Recent revisions in the law, effective March 2, 2016, chip away at the “Grand Bargain,” the legislative deal made in 1911 where workers surrendered all rights to sue their employers for negligence in return for which the employer paid for work-related injuries regardless of fault. 

An employee who had sustained a work-related injury and would return to work for an employer has always received the protection of the Workers’ Compensation Statute. Even if the employee was terminated for good cause during a post-injury healing, he was entitled to continued receipt of Temporary Total Disability benefits (2/3 of time-of-injury wages). However, effective March 2, 2016, a new Statute now states that if an employee is discharged or suspended for misconduct or substantial fault, as these terms are defined by the Unemployment Compensation statutes, the employee’s Temporary Total Disability benefits could be suspended. The legal standard for what constitutes “sufficient grounds for termination for misconduct” and “substantial fault” will be defined by the Unemployment Compensation Law (These are employer-friendly changes that were implemented in the UC system in 2014).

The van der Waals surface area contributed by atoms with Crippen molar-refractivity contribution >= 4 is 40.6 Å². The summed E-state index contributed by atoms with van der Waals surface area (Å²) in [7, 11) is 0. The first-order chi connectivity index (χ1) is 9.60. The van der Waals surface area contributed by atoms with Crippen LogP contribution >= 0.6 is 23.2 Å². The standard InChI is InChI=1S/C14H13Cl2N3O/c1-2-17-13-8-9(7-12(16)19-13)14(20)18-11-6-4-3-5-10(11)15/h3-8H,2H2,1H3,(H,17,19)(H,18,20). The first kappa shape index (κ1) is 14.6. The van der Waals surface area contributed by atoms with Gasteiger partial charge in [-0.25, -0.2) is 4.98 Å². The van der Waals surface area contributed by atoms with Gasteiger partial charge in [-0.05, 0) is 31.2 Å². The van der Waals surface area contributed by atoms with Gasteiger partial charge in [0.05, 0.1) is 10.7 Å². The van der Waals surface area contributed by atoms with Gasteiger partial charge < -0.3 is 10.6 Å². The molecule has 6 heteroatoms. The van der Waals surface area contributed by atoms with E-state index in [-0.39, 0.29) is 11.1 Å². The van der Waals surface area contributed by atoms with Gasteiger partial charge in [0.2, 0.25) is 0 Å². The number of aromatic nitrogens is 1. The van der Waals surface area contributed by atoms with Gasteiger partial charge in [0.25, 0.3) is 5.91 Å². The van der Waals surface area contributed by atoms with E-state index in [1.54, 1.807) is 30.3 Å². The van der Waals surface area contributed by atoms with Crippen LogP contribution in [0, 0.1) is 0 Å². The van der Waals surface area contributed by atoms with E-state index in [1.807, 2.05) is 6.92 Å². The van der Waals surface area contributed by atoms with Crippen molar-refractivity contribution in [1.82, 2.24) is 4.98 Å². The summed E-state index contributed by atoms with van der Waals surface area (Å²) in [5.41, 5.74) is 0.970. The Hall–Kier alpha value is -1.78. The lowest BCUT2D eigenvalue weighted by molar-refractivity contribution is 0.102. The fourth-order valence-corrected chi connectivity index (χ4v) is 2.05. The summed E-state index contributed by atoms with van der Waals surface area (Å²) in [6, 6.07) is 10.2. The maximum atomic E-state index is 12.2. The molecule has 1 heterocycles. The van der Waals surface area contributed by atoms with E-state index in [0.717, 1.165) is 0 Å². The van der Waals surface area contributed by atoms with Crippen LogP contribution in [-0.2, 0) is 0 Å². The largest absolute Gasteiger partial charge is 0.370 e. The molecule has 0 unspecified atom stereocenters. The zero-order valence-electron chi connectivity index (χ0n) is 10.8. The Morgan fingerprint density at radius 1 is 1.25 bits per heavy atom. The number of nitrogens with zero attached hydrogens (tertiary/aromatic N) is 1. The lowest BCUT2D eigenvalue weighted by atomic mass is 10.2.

Going forward, administrative hearings in both the Unemployment Compensation and Worker’s Compensation forums will occur. The issue of whether a decision binding on one forum will be binding on another remains to be seen.  A worker could face the “double whammy” of being denied benefits in both the workers’ compensation and unemployment compensation case.

Additionally, the new law indicates that an employee who violates an employer’s drug and alcohol policy at the time of injury (where the violation is causal to the injury) is not entitled to anydisability benefits under the Workers’ Compensation system. This harsh 100% penalty is a substantial change from the now pedestrian 15% diminution that formerly applied to injuries before March 2, 2016.

Lastly, the new law allows apportionment of Permanent Partial Disability in cases of traumatic injuries between that permanency caused by the work injury and that “caused by other factors.” The statute is silent as to the meaning of the term disability, or “other factors,” and the problems raised by the possible interpretations of these terms will be determined in subsequent court decisions.

The net result will clearly be more disputes in the supposedly “no fault” compensation system—likely resulting in more litigation and potentially raising the cost of workers’ compensation for all stakeholders.


1. 2015 Wis. Act 180 (effective March 2, 2016) made significant changes to the workers’ compensation law—for employers and employees.  This blog will explore those changes in a series of upcoming posts.

Getting Workers’ Comp and Social Security Disability–Is it Really “Double-Dipping?”